Conversion and the The Wizard of Oz

OPINION

David Kernohan

Before setting off, down the yellow brick road, a couple of provisos. Firstly, I write from my perspective as a same sex attracted man. While there may be similar experiences for other members of the LGBTIQ+ community, I cannot write with any authority of the differences that may exist for other members of the community in their experiences of acceptance within churches.

Secondly, I write as a person who was born and bred in Fundamentalism. My journey through churches has included Baptist, Anglican and Catholic. While I acknowledge there are those within the LGBTIQ+ community who have found peace, acceptance and a spiritual home within churches, there are many like myself who have experienced the trauma and abuse of church structures and from individuals within those structures. My comments are directed to members of the LGBTIQ+ community, who like myself are continuing to heal from our exposure to churches.

So, with these opening provisos let’s click our heals and start down the road, for after all we all want to arrive home as quickly as possible. Home, that place of acceptance, where we are known for who we are. Home, that place of security, where we know the deep peace of acceptance. Home, that place where our uniqueness is celebrated, indeed honoured and we know we are seen.

For many of us, such a home is an illusion. We have learnt from an early age, we are not acceptable as we are, rather we learn to play roles. Like the tin man, we play roles of heterosexuality, without heart, without fluidity and aliveness. Our bodies learning the rigidity we believe we need so no-one will guess our truth. Like Lion, we wish we had the courage to roar our truths, while our words dissipate and are lost in a whimper in our throat.

Into our disappointment, our fear, mostly of ourselves, the promise of conversion comes. It never comes as conversion therapy, often for two good reasons. Firstly, most people in churches are not equipped to conduct therapy, particularly ministers and priests. Secondly, conversion in its theological definition is never about therapy, it is a radical change within a person that separating them from who they previously were.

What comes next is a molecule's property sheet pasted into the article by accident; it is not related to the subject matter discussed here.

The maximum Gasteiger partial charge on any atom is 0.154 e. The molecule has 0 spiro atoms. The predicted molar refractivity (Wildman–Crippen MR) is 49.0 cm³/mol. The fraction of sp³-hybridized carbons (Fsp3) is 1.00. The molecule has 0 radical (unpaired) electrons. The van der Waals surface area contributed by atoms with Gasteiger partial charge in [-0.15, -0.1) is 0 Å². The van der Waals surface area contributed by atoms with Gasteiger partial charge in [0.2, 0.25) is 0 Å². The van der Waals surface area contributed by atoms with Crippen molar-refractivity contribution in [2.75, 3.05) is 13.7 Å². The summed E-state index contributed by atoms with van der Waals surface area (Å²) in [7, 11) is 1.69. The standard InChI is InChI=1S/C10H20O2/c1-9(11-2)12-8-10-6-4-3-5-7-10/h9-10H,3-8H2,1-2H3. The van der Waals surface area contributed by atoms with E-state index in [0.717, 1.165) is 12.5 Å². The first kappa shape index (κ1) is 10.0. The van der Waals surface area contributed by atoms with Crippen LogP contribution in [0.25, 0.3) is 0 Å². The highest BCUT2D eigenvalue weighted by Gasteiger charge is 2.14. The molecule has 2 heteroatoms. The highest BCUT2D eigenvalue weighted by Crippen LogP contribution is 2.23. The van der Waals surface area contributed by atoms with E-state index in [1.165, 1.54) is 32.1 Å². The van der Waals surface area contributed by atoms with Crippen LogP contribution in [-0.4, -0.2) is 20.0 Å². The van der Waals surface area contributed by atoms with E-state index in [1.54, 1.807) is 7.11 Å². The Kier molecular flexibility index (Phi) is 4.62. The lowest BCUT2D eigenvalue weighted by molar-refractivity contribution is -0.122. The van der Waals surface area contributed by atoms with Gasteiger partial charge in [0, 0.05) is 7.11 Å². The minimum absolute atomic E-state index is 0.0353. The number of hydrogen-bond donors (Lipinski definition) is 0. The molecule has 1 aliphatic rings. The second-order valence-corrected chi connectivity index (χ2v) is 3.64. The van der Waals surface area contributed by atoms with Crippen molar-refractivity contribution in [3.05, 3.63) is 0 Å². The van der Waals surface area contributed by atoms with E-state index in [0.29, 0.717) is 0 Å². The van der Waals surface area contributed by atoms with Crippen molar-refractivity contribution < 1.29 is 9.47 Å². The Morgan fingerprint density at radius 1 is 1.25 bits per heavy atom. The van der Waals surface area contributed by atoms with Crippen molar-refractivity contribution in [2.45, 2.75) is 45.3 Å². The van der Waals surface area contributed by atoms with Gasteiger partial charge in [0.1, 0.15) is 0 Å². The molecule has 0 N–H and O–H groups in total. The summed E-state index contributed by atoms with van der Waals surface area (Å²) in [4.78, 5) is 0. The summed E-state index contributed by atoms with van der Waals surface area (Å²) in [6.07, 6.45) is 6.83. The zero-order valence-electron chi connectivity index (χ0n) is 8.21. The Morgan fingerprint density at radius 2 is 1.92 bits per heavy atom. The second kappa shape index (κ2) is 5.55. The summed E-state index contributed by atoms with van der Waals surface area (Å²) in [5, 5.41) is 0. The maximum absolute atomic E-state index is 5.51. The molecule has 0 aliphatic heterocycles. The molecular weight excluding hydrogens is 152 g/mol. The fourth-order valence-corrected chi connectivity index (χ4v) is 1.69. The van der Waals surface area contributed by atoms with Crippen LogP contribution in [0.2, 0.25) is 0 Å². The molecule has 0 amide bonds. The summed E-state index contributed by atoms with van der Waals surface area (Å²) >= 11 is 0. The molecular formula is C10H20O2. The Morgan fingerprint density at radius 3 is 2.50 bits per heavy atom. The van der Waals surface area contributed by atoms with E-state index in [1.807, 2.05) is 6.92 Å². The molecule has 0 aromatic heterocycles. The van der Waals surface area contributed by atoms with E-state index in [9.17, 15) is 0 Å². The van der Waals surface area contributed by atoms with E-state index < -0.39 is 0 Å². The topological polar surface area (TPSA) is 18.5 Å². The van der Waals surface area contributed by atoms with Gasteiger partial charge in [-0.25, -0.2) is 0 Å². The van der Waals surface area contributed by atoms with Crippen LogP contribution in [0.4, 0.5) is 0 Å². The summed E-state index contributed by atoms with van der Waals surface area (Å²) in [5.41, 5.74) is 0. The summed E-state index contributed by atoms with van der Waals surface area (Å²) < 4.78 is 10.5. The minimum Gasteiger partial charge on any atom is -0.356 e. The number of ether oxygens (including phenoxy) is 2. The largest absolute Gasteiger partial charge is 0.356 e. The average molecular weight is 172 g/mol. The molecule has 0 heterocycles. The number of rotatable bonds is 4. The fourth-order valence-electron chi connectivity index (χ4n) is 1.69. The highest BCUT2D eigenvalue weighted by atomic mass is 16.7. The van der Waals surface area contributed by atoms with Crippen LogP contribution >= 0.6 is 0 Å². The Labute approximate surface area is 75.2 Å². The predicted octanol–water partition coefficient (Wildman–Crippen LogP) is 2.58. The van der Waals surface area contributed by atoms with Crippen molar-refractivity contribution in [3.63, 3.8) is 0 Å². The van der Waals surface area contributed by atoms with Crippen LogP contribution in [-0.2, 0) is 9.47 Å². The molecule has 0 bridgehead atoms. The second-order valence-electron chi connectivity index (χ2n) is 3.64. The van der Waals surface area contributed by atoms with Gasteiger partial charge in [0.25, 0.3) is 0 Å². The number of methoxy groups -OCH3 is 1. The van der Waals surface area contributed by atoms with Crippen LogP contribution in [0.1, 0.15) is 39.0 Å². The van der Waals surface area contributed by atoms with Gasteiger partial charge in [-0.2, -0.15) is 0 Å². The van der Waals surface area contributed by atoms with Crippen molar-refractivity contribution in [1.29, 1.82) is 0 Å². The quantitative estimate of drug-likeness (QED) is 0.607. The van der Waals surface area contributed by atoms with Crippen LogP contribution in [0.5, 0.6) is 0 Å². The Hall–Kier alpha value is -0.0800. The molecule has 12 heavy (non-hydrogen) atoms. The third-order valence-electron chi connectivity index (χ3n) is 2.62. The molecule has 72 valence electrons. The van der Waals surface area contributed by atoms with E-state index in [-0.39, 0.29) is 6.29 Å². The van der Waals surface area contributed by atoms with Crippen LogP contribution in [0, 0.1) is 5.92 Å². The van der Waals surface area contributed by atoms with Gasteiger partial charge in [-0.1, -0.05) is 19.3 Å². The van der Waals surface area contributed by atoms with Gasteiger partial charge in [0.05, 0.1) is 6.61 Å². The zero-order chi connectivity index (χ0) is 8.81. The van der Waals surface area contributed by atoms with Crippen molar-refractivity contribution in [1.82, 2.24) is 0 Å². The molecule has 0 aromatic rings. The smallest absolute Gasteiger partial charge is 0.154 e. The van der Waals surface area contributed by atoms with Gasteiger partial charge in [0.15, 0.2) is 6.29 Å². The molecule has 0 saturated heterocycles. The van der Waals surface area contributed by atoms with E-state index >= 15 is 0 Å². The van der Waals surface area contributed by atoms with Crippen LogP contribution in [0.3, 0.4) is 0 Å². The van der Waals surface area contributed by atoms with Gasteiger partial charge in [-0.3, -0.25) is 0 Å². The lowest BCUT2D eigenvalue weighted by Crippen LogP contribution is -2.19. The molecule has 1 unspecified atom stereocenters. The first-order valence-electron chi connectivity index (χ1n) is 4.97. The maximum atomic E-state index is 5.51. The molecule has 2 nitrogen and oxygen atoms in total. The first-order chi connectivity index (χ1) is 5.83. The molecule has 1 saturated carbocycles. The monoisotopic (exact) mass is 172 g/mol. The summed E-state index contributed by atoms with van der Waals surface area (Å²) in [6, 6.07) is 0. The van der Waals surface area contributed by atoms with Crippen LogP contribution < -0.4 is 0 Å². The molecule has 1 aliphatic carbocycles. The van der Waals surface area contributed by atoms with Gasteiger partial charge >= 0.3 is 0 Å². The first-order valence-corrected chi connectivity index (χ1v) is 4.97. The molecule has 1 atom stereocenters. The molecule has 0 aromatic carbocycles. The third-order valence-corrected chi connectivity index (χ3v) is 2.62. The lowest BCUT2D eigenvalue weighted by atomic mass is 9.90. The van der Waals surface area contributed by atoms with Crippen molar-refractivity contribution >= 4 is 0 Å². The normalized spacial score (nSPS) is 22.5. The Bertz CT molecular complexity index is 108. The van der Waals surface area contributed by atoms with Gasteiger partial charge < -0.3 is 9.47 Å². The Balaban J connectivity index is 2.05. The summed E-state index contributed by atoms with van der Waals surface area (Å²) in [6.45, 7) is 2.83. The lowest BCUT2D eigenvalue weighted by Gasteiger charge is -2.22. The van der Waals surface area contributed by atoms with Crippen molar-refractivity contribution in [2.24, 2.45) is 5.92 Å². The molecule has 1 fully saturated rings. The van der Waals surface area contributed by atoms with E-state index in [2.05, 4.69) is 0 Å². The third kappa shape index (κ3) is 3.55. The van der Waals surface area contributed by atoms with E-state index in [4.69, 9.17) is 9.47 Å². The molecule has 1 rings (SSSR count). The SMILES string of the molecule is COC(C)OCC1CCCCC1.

Instead, we are sold the idea we are loved, we are accepted, we are welcome as we are. A heady message when we are feeling isolated, alone, when Grindr and Scruff are escalating our cynicism in the male species and the best welcome, we get in the day is from the barista making our morning coffee. Is it any wonder the hope of finding acceptance and love in a church environment seems so attractive? Is it any wonder the church can initially seem to be the home we are looking for?

In many churches, particularly fundamentalist churches, conversion is only the first step. Sanctification is the next step and like the fine print in a contract, most people don’t read it until it is too late. Churches will tell you; sanctification is the process whereby you become more God-like. What this means for many members of the LGBTIQ+ community is denying or hiding who we really are.

The promise of love and acceptance sours as we realise, we are accepted if we are not overt about our sexuality, we are welcomed as long as we conform to, in my case a stereotypical white heterosexuality. It is like imaging the Wizard is going to make everything good for us, the Wizard is going to make it right, only to realise the Wizard is simply an illusion.

It is the gap between what churches promise and what they actually deliver that is so damaging for members of the LGBTIQ+ community. Holding out the prospect of love and acceptance when in fact that love and acceptance is premised on the person changing who they are or ceasing to express their sexuality in a manner that is right for them.

Despite the illusion, I believe there is a home for all of us. There is that place of acceptance and security. There is a space where we can celebrate our uniqueness, but it is not found in the wizardry of conversion or the illusion of sanctification.

It would be lovely if we could click our heels and life would magically be perfect, yet neither conversion, nor clicking our heels will make perfection. This life is wonderfully imperfect, flawed, and messy. It is not conversion we need, just the courage to find space to celebrate our uniqueness.



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